Citizen Journalism

Posts Tagged ‘Concentration of media ownership’

Why can’t Kim Williams describe the public interest?

In Journalism, Margo Kingston, Media Reform, MSM on March 18, 2013 at 9:33 PM
Created by Martin Davies

Created by Martin Davies

By Margo Kingston
March 18, 2013

Kim Williams is Murdoch’s chief executive in Australia. Williams cannot define, or even explore, what ‘the public interest’ might be in relation to newspapers, because it is completely relative: ‘The public interest is as long as a piece of string… it is in the eye of the beholder.’

And his beholder is Murdoch, whose view of public interest is his commercial and political interests.

Here’s my attempt:

‘Freedom of the press is not a property right of owners. It is a right of the people. It is part of their right to free expression, inseparable from their right to inform themselves.’ (Kent Royal Commission into media ownership in Canada).

And here is my opinion of the role a journalist plays in upholding that public interest:

‘The duty of the journalist is the same as that of the historian –to seek out the truth, above all things, and to present to his readers not such things as statecraft would wish them to know but the truth as near as he can attain it.’ (London Times editor John Thadeus Delane,1852)

Big media owners are motivated by profit and power. Greens Senator Scott Ludlum asked Kerry Stokes, owner the the West Australian newspaper: ‘Are you saying you have no public interest obligations apart from just to make money for your shareholders?’

Stokes: ‘They are one and the same.’

This explains in full why Stokes censored and punished journalists in the Jill Singer scandal.

Journalists, as professionals, must comply with a professional ethics code. It is up to us to uphold the public interest. But we have no power without the support of our colleagues acting collectively and an effective accountability mechanism. These days, employed journos have no power due to ongoing staff cuts.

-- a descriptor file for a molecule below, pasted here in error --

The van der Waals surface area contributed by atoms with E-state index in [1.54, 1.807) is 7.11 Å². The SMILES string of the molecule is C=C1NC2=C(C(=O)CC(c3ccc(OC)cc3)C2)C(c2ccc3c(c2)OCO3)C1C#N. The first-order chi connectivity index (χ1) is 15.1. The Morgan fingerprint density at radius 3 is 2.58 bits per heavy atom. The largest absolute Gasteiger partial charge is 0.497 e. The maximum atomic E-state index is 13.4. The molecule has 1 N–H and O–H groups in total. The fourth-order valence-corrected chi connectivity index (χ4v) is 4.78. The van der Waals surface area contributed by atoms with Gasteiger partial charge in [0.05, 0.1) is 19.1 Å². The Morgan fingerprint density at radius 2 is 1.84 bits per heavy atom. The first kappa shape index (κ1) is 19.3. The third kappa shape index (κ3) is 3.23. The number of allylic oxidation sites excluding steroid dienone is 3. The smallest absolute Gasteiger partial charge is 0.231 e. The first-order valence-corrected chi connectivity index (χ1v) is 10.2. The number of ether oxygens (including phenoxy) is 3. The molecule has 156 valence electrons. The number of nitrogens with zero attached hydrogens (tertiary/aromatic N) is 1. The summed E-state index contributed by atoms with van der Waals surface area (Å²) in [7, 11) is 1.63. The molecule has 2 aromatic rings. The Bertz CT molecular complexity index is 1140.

At Fairfax, we managed for a long time to uphold the public interest by having a code of editorial independence and strong collegiate support with the support of the Fairfax family. Now there is Gina.

The media reforms, as weak as they are, give ethical journalism a chance, both by making self-regulation meaningful and potentially preventing yet further domination by Murdoch’s media. They also give citizens the chance for protection against abuse of power by newspapers.

Our job is to restore trust in journalists. As @murphyroo wrote today in her last piece for Fairfax before joining The Guardian, The media must embrace reform to survive:

‘…the principles guiding the proposed changes? Let’s look through the static and consider them.

‘There are two: that concentration of media ownership in Australia will not get any worse than it is now. Not any better, mind you – just no worse. And that self-regulation – a principle that newspapers have rightly fought for and defended – should be made to actually work; that people who are the victims of intended or unintended abuses by media companies have their complaints properly heard.

‘The principles in this package are, in fact, the challenges the mainstream media must meet in order to survive the transition currently upon us. We in the media must renew our mandate with audiences by innovating and moving beyond the strictures of the old masthead and network models, and by being accurate and reliable.